Several years ago, my children (then 9 and 11) were listening to Katy Perry on the radio. As "Dark Horse" faded to black, the DJ announced that, after 14 months of marriage, Katy and her husband, Russell Brand, were divorcing. Apparently Russell had "grown bored" with Katy and wanted freedom to pursue other interests.
The following discussion ensued:
Kid #2: Mom, how could Russell Brand get bored with Katy Perry? I think she is really interesting.
Me: She does seem interesting. I guess, after a while, some people stop seeing what is interesting about their partners.
Kid #1: That's weird. I have known my brother (Kid #2) my whole life. And he is NOT boring!
Kid #2: And I have known my sister (Kid #1) my whole life and she is just full of surprises!
Me: (silent and humbled)
Like a taproot, this conversation lodged in my psyche. From it, sprang questions about how people come together and why they come apart.
Most of us would say we choose people because of who they are. It is probably more accurate to say that, at least initially, we choose people because of our version of who we think they are.
In the beginning of any relationship, this version is heavily informed by oxytocin (aka the "cuddle hormone"), which is responsible for the short-lived sensation of falling in love. Under its influence, we can't eat; we can't sleep; we dot the "i(s)" in our lover's name with little hearts. It's bunnies and rainbows all the time! Oxytocin is steadily released into the bloodstream for the first six months to two years of a relationship. Then it slowly tapers off.
Through the lenses of this powerful chemical, everything about our partner and the relationship looks darned-near perfect. This is why so many of us make long-term plans based on feelings that, biochemically speaking, are meant to last the approximate duration of Katy Perry's marriage.
As oxytocin leaves the bloodstream, our partner's imperfections gradually come into focus; so do our own. Around this time, it is both normal and expected for partners to experience a slight decline in relationship satisfaction (which can look a lot like boredom). Many folks, like Russell Brand, see this as a lighted exit sign.
Relationship experts believe the real work begins when the honeymoon period ends. Falling in love is easy; staying there is another story.
We are drawn into relationships by the fantasy that we will be loved unconditionally by another. A wiser (albeit unconscious) part of us knows that we must provide this for ourselves. We are biologically predisposed to do it, but our wounds get in the way. Intimate relationships are the crucibles in which these wounds--our psychic barriers to self-love--melt away.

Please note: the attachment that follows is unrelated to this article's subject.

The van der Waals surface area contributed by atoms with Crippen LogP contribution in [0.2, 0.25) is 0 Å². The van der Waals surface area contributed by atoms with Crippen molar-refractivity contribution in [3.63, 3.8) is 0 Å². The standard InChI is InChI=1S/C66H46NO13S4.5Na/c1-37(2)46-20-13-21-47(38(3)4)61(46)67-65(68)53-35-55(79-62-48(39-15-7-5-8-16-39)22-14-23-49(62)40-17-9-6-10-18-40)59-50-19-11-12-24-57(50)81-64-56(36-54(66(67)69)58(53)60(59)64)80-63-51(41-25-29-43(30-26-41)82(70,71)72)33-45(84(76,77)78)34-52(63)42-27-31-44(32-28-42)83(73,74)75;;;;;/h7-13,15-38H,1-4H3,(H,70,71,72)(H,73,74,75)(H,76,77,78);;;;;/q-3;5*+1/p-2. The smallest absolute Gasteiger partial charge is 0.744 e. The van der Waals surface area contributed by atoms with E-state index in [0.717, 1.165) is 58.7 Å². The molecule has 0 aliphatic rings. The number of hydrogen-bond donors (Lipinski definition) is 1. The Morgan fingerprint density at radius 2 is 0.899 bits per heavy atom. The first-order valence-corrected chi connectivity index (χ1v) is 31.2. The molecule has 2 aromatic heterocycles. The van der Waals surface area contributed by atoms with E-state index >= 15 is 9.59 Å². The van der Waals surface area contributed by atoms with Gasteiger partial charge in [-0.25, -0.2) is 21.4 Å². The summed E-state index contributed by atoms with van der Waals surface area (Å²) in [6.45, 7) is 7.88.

Every partner is an excavator, uncovering the places inside us that want to heal. Instead of viewing the pain of this process as a cue to listen closer to ourselves, we erroneously displaced it onto the person who exposed it: our loved one. The connective thread is compromised and we set off in search of someone different, someone who will not show us the places we are hurting.
Each lesson ignored sets the stage for its sequel.
This most commonly manifests in the repeated choice of a partner who will wound us in familiar ways (aka our "type"). For example, if early parental neglect or abuse stand in the way of self-love, we may continue to choose someone who is absent or critical to help us expose and remove this barrier.
Every disappointed expectation in the present is an opportunity to grieve an unmet need from the past. Disappointment is our chance to offer the child inside us the love she or he deserved--love that was not freely given when it was most needed.
When we practice unconditional self-love, over time, our wounds slowly begin to heal. How do we know this is happening? Single folks will notice traits that were once irresistible, now, are uninteresting. Our attraction directs itself toward individuals who help foster the love we have created.
Those of us already in a relationship will feel "triggered" less often and, when conflict does arise, it is no longer a demand for our partners to change what they are doing (though, on occasion, that might need to happen), but as an invitation to set clearer boundaries and take better care of ourselves.
When I am asked about the specifics of "how" to love more deeply, I remember Melody Beattie's words: "How stands for honesty, openness, and the willingness to try." This is a gentle reminder that we are not supposed to know all of the answers. It is enough to show up, speak the truth, and listen to our power of our own words.
Despite our efforts, there may be times when the most loving thing we can do is leave a relationship. This is not failure. Some lessons are intended only for a season. Success is not determined by the duration of a relationship but by the space forged for our own love to thrive.
Dr. Jill Gross is a licensed psychologist, therapist, and counselor. She offers grief therapy, divorce support, and other counseling services in the Phinney Greenwood area of Seattle, WA. Need help finding your path to greater self-love? Schedule a free consultation to see how therapy or counseling can help you!
Dr. Jill Gross is a licensed psychologist, grief counselor, and dating coach. Her coaching and therapy practice is located in the Phinney - Greenwood area of North Seattle in Washington.